Just like everyone else these days, I've been interested in the recent train derailments that have resulted in the huge catastrophe in Ohio and extremely horrible situations in other parts of our country. I have a special interest in derailments because, believe it or not, as strange as it might seem, I know a little bit about train derailments.
As most of my long-time readers have heard me say many times over the years, I've had a few jobs in my life. Well, as hard as this may be for some to believe, I once worked for the railroad back in 1978. The fact is that in 1977, right after being honorably discharged from the Marine Corps, I worked for a company that inspected and refurbished airbrakes for railroad cars. That company also made rubber brake hoses for trains and a few other things. I worked assembling those hoses and made thousands of them. It was a terribly boring job, but it paid the bills. Of course, I only did that work for three months before I was laid off because of cutbacks.
The economy was in the tank in those days. And for a guy like me who didn't have a trade, and who was fresh out of the military, I was lucky to find a job. Since I was one of those guys who did anything honest to pay the bills and keep food on my table, I took whatever jobs that I could find.
People today forget how it was in the late 1970s, but I haven't. It was a time of feckless Jimmy Carter and his focusing on everything other than what he needed to -- including the double-digit inflation, double-digit interest rates, and double-digit unemployment that plagued our nation.
It was the closest that America's economy had been to an actual Economic Depression since the Great Depression. The official inflation statistics claim that inflation was at about 7% in 1977, at almost 10% by 1978, and at almost 14% by 1979. Interest rates were at about 9% in 1977 and rose to about 12% by 1979. I remember it being much higher than that. As for unemployment? Supposedly the official unemployment rate was at about 8% by 1978. But in truth, I will never forget when the New York Times ran a story talking that almost 42 percent of the adult population in America was unemployed.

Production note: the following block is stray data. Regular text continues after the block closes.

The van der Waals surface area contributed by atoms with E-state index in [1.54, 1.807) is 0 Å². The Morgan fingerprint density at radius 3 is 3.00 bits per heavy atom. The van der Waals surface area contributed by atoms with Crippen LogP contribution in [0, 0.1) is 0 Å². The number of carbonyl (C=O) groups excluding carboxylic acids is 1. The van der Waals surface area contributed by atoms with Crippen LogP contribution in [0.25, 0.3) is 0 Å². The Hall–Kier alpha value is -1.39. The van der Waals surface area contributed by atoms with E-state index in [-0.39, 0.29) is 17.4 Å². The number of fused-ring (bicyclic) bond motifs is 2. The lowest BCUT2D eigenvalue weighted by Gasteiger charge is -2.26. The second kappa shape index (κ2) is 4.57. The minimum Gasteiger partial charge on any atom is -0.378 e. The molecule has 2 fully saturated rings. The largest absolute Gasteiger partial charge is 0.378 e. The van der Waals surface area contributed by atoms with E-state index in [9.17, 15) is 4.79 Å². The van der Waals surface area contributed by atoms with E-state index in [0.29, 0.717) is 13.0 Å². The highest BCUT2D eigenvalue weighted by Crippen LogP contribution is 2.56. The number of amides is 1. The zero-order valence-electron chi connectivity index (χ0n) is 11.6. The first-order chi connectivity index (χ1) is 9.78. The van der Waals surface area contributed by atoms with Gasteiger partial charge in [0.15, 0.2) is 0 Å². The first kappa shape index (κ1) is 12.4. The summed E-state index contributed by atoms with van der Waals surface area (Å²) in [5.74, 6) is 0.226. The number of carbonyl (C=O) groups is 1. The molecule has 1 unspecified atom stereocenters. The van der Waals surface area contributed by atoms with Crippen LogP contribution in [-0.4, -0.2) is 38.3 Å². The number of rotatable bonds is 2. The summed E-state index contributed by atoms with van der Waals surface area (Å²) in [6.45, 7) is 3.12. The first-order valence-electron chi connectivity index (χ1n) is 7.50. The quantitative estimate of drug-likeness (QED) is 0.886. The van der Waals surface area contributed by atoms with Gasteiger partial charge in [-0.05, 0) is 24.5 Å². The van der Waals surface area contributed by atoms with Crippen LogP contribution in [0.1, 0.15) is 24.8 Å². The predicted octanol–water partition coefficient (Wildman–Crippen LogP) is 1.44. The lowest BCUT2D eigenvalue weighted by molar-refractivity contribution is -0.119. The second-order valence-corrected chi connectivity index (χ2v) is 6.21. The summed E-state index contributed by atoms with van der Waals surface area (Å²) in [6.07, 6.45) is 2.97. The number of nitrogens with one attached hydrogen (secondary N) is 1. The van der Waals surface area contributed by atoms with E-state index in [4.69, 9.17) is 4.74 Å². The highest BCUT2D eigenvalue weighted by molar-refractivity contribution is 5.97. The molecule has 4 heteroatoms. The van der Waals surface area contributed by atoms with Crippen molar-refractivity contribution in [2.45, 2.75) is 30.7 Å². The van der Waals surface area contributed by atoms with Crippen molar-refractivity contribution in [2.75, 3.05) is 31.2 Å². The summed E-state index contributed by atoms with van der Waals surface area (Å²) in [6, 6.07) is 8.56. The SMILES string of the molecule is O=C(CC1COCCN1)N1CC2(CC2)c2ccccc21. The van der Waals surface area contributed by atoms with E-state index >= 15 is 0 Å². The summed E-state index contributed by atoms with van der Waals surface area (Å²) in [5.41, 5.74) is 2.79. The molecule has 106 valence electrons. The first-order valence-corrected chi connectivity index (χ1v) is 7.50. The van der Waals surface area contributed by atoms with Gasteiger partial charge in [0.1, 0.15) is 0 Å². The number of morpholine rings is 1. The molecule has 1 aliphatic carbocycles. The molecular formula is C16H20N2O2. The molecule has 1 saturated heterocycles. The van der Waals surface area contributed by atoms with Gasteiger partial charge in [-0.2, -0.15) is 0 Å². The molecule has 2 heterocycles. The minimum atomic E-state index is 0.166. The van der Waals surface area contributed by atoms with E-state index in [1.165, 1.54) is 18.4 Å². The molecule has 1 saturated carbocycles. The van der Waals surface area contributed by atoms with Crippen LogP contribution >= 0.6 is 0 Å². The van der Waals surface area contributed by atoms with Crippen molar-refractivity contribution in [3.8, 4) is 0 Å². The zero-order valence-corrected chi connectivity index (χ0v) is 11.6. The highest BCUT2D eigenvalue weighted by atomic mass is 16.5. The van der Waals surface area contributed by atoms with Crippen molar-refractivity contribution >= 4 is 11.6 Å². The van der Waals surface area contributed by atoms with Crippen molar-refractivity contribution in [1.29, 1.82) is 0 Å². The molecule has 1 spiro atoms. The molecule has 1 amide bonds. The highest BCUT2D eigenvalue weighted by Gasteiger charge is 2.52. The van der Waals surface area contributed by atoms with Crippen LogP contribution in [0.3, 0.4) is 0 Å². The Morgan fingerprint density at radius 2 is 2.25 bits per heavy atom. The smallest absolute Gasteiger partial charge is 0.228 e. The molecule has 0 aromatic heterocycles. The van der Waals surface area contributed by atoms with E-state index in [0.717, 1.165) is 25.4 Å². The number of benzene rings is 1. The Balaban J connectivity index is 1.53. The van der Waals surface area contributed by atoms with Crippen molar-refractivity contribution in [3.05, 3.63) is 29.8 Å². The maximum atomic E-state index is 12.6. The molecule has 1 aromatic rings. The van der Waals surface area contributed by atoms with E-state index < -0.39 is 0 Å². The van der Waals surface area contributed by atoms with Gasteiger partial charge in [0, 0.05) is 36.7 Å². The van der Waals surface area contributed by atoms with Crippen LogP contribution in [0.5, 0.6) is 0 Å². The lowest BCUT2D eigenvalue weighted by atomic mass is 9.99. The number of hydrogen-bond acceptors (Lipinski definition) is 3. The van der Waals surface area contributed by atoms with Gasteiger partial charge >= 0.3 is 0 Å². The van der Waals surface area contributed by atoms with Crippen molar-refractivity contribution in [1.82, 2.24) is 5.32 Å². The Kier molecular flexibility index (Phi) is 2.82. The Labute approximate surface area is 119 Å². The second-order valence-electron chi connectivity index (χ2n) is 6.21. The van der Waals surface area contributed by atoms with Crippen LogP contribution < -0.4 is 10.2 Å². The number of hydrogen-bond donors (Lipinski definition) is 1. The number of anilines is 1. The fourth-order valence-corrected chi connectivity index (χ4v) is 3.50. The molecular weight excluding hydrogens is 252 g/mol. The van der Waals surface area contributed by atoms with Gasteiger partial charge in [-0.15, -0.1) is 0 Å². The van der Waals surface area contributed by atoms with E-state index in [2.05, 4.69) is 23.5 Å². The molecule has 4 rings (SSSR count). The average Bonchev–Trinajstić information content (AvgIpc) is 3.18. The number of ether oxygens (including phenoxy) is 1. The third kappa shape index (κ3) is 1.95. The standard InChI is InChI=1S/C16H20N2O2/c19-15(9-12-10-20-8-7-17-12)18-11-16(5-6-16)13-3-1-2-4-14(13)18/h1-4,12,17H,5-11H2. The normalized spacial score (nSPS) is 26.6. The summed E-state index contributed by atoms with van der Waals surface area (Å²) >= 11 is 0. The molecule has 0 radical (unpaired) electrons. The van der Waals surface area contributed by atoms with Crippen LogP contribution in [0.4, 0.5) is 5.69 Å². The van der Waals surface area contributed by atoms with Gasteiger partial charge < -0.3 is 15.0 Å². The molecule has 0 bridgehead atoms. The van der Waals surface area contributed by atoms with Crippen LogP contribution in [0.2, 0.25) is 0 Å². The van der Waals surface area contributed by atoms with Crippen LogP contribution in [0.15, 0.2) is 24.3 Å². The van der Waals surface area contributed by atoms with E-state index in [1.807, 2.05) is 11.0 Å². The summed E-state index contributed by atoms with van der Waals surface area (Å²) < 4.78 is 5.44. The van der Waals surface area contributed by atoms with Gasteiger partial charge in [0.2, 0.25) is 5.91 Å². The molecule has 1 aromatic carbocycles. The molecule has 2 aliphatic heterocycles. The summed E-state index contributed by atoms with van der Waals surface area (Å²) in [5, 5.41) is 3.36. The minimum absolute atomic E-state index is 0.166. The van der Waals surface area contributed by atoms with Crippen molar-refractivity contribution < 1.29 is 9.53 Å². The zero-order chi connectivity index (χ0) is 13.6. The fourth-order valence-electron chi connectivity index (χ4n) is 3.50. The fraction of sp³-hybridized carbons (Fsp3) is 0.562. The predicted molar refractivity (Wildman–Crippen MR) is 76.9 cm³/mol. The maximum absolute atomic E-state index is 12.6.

So, after working for that company for a few months, I was actually ready to back into the Marine Corps. In all honesty, it wasn't only the tough job market that was pushing me to return to the Marine Corps. The fact is I really didn't care for the civilian world. I especially didn't care for how my fellow Americans treated Veterans at the time. It was very popular, especially on college campuses, to spit at Veterans. It was "very cool" in those days to treat Veterans like trash. And yes, it was also very common for people who were running companies to go out of their way just not to hire Vets.
I remember trying to get a warehouse job and the young man who looked over my application asked me for my discharge papers. I was told when leaving the Marine Corps that I should try to get a prospective employer to focus on my being an Instructor and a Sergeant -- instead of a rifleman. That didn't work and I'll always remember that young man looking me right in the face and laughing as he said, "We have no place for Veterans. But if we need a 'trained killer', a 'rifle-man,' we'll call you."
I also remember putting an application in at a business where I was told to put down that I was in a college overseas, "anywhere overseas," instead of the military for those four years. I was told that was better than putting down that I served my country -- especially since the head of Human Resources for that company hated Veterans.
So now, if you're now asking yourself, why would I want to return to the Marine Corps and again be ready to fight for such an America? Well, the answer is one that has never changed. I knew in my heart that the majority of Americans out there aren't like those who treated me like crap. I also wrote it off to my being in the San Francisco Bay Area which hasn't been representative of America for decades.
So, did I re-enlist? No, because I didn't have to. The fact is, after I was laid off, my old foreman talked me into giving the civilian world another chance. He was a World War II Veteran and he didn't like how Vets were being treated at the time. To help me, he actually referred me to a friend for a job.
It was after I left working on train airbrakes and making those train brake hoses that I went to work for Western Pacific Railroad. I remember how it was when I showed up at the head office of Western Pacific Railroad in San Francisco. I was given a name of a man who I was supposed to see about a job. And frankly, I had no idea what sort of job it was going to be. But that didn't matter as long as it was a job.
When I walked in the door, there was a sign on the receptionist's desk that said, "Not Taking Applications." As I turned around to walk out, I was stopped and asked for my name. After I gave the secretary my name, she led me to the man that I was sent there to see. From there, he gave me an application to fill out and then sent me to a medical clinic in Oakland for a back x-ray. Once the x-ray came in, I was instructed to go to the Western Pacific Railroad's repair yard in Milpitas and give an envelope to the yard foremen.